sudden infant death syndrome

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sudden infant death syndrome

(SIDS) or

crib death,

sudden, unexpected, and unexplained death of an apparently healthy infant under one year of age (usually between two weeks and eight months old). SIDS accounts for 10% of infant deaths and is the second highest cause of death (after accidents) in infancy. The risk is higher in males, in low-birth-weight infants, in lower socioeconomic levels, during cold months, and for babies who sleep face down.

Causal theories suggest that the infant may have immature or hypersensitive lungs, may have a defect in brain-stem control of breathing, or may be rebreathing carbon dioxide. Recent studies have shown persistent high levels of an infant form of hemoglobinhemoglobin
, respiratory protein found in the red blood cells (erythrocytes) of all vertebrates and some invertebrates. A hemoglobin molecule is composed of a protein group, known as globin, and four heme groups, each associated with an iron atom.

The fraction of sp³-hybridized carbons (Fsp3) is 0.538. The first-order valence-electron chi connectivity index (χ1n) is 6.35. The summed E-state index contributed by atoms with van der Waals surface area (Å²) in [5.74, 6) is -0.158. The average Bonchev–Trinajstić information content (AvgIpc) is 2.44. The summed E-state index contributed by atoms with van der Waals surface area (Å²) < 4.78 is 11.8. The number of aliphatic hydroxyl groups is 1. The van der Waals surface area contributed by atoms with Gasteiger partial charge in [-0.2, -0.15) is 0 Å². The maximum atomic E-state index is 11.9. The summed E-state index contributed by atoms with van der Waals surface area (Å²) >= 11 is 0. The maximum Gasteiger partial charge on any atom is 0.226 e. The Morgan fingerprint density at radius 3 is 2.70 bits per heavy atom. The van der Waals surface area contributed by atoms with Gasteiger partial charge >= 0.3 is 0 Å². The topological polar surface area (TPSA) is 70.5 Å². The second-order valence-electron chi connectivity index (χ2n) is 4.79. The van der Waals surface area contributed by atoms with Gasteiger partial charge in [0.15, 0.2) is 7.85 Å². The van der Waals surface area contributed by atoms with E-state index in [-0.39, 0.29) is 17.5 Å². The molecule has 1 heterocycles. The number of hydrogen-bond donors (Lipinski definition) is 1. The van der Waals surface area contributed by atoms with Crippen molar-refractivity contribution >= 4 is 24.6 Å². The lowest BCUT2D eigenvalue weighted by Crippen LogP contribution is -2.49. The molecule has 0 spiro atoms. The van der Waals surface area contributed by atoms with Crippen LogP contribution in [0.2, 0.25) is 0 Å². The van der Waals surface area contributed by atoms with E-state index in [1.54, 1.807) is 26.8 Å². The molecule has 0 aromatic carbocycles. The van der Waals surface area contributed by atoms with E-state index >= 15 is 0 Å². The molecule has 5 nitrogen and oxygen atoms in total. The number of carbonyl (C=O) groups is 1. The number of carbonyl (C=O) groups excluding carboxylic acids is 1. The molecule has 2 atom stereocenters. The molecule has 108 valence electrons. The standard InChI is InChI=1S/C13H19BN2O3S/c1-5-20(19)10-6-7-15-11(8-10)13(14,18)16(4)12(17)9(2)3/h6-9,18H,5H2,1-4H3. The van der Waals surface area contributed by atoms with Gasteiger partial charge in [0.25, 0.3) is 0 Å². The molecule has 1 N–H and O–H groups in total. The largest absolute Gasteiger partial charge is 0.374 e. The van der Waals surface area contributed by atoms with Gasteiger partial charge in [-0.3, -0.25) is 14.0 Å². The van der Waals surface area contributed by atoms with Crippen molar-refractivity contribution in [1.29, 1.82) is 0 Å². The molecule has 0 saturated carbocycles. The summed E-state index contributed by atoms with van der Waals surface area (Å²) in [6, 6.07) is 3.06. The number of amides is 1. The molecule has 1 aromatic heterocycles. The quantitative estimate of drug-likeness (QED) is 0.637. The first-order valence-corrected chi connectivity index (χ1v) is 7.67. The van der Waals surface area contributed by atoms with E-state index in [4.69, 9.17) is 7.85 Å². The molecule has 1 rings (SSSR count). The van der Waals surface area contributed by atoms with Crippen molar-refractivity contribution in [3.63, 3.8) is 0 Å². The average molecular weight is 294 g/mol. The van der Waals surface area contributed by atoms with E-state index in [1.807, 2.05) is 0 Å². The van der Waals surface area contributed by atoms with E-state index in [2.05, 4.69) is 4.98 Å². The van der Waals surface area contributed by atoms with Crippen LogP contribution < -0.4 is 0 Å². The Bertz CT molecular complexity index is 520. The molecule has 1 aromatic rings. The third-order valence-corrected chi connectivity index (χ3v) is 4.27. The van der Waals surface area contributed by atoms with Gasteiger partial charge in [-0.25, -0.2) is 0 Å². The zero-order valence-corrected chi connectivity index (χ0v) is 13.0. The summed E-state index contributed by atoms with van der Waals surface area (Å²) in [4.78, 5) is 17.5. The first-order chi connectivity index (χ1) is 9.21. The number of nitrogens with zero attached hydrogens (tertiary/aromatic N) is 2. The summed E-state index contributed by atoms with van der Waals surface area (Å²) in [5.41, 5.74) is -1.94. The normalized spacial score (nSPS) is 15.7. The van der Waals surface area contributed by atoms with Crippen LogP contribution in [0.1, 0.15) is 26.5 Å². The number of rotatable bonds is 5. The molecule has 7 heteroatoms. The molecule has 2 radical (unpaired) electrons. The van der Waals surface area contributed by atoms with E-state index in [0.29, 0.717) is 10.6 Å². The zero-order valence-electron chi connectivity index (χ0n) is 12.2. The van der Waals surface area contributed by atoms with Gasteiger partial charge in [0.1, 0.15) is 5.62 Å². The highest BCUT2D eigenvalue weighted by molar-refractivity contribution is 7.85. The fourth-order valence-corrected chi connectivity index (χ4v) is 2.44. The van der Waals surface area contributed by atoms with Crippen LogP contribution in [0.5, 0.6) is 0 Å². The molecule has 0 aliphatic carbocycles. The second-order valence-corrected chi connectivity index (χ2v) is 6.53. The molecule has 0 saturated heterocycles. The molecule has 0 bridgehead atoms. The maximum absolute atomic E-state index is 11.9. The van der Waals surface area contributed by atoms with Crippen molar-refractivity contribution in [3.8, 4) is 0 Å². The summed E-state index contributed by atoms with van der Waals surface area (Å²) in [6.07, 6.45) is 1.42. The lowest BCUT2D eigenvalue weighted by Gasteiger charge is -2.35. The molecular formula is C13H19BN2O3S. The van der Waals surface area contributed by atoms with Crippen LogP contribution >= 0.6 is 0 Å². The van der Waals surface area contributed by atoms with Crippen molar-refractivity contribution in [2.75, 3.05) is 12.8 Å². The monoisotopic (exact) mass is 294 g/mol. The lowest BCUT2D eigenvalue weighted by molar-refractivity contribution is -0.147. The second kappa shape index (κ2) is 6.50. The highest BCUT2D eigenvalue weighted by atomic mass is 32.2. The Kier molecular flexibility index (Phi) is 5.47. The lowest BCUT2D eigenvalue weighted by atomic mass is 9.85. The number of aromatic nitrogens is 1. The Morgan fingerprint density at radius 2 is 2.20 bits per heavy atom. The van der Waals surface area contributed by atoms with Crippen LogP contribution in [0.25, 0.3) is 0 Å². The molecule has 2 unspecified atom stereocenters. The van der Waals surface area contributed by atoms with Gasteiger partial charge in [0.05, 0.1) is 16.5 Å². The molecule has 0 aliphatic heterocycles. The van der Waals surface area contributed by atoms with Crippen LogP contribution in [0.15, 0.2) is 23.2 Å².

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 in babies with known risk factors for the condition.

SIDS victims are thought to have brief episodes of apnea (breathing stoppage) before the fatal one. An alarm system that detects breathing abnormalities is sometimes used with infants suspected of being prone to SIDS. The American Academy of Pediatrics has recommended that babies be laid to sleep on their backs or sides.

sudden infant death syndrome

[′səd·ən ′in·fənt ¦deth ′sin‚drōm]
(medicine)
The sudden and unexpected death of an apparently normal infant that remains unexplained after the performance of an adequate autopsy. Abbreviated SIDS. Also known as crib death; sudden death syndrome.
References in periodicals archive ?
The Manchester-based charity has donated two Apnoea Monitors which are used to monitor the breathing of vulnerable babies.
The apnoea monitors are issued to parents of some premature babies and those who need oxygen both during their stay in hospital and during the early months of their lives.